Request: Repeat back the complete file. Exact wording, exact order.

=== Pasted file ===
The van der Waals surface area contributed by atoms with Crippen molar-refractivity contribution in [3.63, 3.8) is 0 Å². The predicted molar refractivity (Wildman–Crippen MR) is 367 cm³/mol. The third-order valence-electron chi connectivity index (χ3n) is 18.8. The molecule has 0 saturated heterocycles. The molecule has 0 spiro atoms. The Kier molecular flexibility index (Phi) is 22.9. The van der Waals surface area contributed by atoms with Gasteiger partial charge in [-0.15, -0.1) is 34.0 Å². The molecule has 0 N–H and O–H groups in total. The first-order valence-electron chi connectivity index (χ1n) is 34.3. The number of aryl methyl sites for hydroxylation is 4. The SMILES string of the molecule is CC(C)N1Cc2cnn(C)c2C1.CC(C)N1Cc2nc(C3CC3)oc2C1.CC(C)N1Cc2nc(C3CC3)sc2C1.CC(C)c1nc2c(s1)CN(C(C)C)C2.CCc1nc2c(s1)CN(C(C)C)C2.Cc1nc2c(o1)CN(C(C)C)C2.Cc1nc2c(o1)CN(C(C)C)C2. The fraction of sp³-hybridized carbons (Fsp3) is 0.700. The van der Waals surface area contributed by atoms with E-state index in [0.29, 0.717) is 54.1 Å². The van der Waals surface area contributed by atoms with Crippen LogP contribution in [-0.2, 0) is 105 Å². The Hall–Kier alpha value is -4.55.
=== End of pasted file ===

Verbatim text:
The van der Waals surface area contributed by atoms with Crippen molar-refractivity contribution in [3.63, 3.8) is 0 Å². The predicted molar refractivity (Wildman–Crippen MR) is 367 cm³/mol. The third-order valence-electron chi connectivity index (χ3n) is 18.8. The molecule has 0 saturated heterocycles. The molecule has 0 spiro atoms. The Kier molecular flexibility index (Phi) is 22.9. The van der Waals surface area contributed by atoms with Gasteiger partial charge in [-0.15, -0.1) is 34.0 Å². The molecule has 0 N–H and O–H groups in total. The first-order valence-electron chi connectivity index (χ1n) is 34.3. The number of aryl methyl sites for hydroxylation is 4. The SMILES string of the molecule is CC(C)N1Cc2cnn(C)c2C1.CC(C)N1Cc2nc(C3CC3)oc2C1.CC(C)N1Cc2nc(C3CC3)sc2C1.CC(C)c1nc2c(s1)CN(C(C)C)C2.CCc1nc2c(s1)CN(C(C)C)C2.Cc1nc2c(o1)CN(C(C)C)C2.Cc1nc2c(o1)CN(C(C)C)C2. The fraction of sp³-hybridized carbons (Fsp3) is 0.700. The van der Waals surface area contributed by atoms with E-state index in [0.29, 0.717) is 54.1 Å². The van der Waals surface area contributed by atoms with Crippen LogP contribution in [-0.2, 0) is 105 Å². The Hall–Kier alpha value is -4.55.